Several species of sandpipers resemble C. pusilla at first glance. Of these, the western sandpiper, C. mauri, and the least sandpiper, C. minutilla, are most likely to overlap in range. The bill of the western sandpiper is usually longer, thinner and more drooped than that of C. pusilla (Farrand 1983; Paulson 2005). Plumage is very similar between the species, except in breeding adults where the head of the western sandpiper is reddish-brown and sides are distinctly marked with chevrons. The least sandpiper is easily distinguished from C. pusilla upon close examination, characterized by paler legs, shorter wings and browner coloration (Paulson 2005). When plumage and body coloration are similar among species, the semipalmated sandpiper can be identified with practice by its distinct call (see 'Voice' below) (Farrand 1983). Flight Patterns & Locomotion: While in flight, semipalmated sandpipers form close flocks with a uniform twisting motion that reveals their dark backs followed by the white of their breasts. Flight speeds of some individuals have been recorded up to 50 mph (Terres 1980). Flocks settle on the ground and spread out to feed, running just above the wave line on beaches, in shallow water or on exposed tidal flats (Terres 1980; Collazo et al. 2002). While resting, flocks often huddle closely. Individuals orient into the wind with their bills buried in their back feathers, and frequently stand or lightly hop on one leg (Terres 1980).
- Audubon. 2010. Semipalmated Sandpiper. National Audubon Society. Online at http://web1.audubon.org/science/species/watchlist/profile.php?speciesCode=semsan (Date accessed: 08/10/2010).
- Collazo, JA, O'Harra, DA & CA Kelly. 2002. Accessible habitat for shorebirds: factors influencing its availability and conservation implications. Waterbirds 25: 13-24.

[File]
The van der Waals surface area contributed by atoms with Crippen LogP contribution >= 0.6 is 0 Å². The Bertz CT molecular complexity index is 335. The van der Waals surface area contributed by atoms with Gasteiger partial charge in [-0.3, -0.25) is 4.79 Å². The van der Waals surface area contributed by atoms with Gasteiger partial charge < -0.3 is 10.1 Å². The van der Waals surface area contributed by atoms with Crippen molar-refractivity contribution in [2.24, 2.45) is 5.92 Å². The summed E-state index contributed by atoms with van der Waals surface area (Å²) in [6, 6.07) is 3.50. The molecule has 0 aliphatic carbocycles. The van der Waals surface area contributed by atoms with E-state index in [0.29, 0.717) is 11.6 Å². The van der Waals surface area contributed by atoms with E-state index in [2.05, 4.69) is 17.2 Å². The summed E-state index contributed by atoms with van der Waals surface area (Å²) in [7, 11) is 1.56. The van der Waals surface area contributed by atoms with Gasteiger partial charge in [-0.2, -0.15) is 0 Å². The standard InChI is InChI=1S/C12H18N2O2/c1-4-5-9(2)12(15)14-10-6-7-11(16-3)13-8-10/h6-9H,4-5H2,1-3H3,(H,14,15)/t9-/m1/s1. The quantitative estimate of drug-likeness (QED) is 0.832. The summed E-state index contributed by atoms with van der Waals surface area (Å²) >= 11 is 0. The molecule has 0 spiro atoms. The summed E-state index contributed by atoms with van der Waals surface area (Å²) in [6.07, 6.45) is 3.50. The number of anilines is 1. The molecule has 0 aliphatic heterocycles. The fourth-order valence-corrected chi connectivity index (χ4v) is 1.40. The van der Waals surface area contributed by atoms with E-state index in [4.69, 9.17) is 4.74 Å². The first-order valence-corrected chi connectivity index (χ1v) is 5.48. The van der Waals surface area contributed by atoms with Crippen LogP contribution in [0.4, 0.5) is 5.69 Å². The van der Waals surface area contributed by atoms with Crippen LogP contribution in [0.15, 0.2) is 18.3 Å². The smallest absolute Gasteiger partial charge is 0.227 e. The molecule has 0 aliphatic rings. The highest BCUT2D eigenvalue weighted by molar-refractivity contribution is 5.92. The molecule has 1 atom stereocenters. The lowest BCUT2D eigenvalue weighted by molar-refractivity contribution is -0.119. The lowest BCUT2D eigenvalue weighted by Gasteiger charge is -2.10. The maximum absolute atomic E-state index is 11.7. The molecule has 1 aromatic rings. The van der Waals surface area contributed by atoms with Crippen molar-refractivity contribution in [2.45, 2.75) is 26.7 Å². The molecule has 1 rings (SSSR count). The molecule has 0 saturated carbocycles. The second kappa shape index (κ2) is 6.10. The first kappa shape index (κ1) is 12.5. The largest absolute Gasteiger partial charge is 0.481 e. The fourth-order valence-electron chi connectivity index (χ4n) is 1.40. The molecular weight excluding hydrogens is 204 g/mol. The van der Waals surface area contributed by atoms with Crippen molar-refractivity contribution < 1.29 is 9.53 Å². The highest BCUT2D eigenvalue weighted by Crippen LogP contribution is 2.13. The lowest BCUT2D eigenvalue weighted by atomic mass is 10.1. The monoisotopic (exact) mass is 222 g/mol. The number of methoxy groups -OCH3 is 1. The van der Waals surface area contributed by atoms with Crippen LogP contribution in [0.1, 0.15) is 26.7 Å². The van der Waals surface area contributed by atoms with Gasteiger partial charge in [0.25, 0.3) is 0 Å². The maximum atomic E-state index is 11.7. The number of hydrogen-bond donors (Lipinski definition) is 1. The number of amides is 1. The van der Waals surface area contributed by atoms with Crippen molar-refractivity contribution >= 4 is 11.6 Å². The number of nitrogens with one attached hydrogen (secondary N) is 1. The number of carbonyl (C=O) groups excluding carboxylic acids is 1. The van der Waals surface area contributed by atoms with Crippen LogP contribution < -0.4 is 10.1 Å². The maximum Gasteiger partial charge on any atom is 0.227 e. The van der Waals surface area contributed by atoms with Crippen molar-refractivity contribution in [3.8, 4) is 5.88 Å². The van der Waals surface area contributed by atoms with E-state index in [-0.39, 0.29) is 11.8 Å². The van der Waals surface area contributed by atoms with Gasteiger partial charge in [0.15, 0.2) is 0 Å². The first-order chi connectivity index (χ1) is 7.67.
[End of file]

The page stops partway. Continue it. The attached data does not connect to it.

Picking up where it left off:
- Farrand Jr., J (Ed.). 1983. The Audubon Society Master Guide to Birding Volume 1: Loons to Sandpipers. Alfred A. Knopf. New York. USA. 447 pp.
- Kale II, HW & DS Maehr. 1990. Florida's Birds. Pineapple Press. Sarasota, FL. USA. 288 pp.
- McCurdy, DG, Forbes, MR & JS Boates. 1999. Evidence that the parasitic nematode Skrjabinoclava manipulates host Corophium behavior to increase transmission to the sandpiper, Calidris pusilla. Behav. Ecol. 19: 351-357.
- Paulson, D. 2005. Shorebirds of North America: A Photographic Guide. Princeton Univ. Press. Princeton, NJ. USA. 361 pp.
- Peterson, RT. 1980. A Field Guide to the Birds: A Completely New Guide to All the Birds of Eastern and Central North America. Houghton Mifflin. Boston, MA. USA. 384 pp.
- Safriel, UN. 1975. On the significance of clutch size in nidifugous birds. Ecology 56: 703-708.
- Schneider, DC & BA Harrington. 1981. Timing of shorebird migration in relation to prey depletion. The Auk 98: 801-811.
- Terres, JK. 1980. The Audubon Society Encyclopedia of North American Birds. Alfred A. Knopf. New York. USA. 1109 pp.
- USFWS. 2010. Migratory Birds and Habitat Programs. U.S. Fish and Wildlife Service. Online at http://www.fws.gov/laws/lawsdigest/migtrea.html (Date accessed: 08/10/2010).
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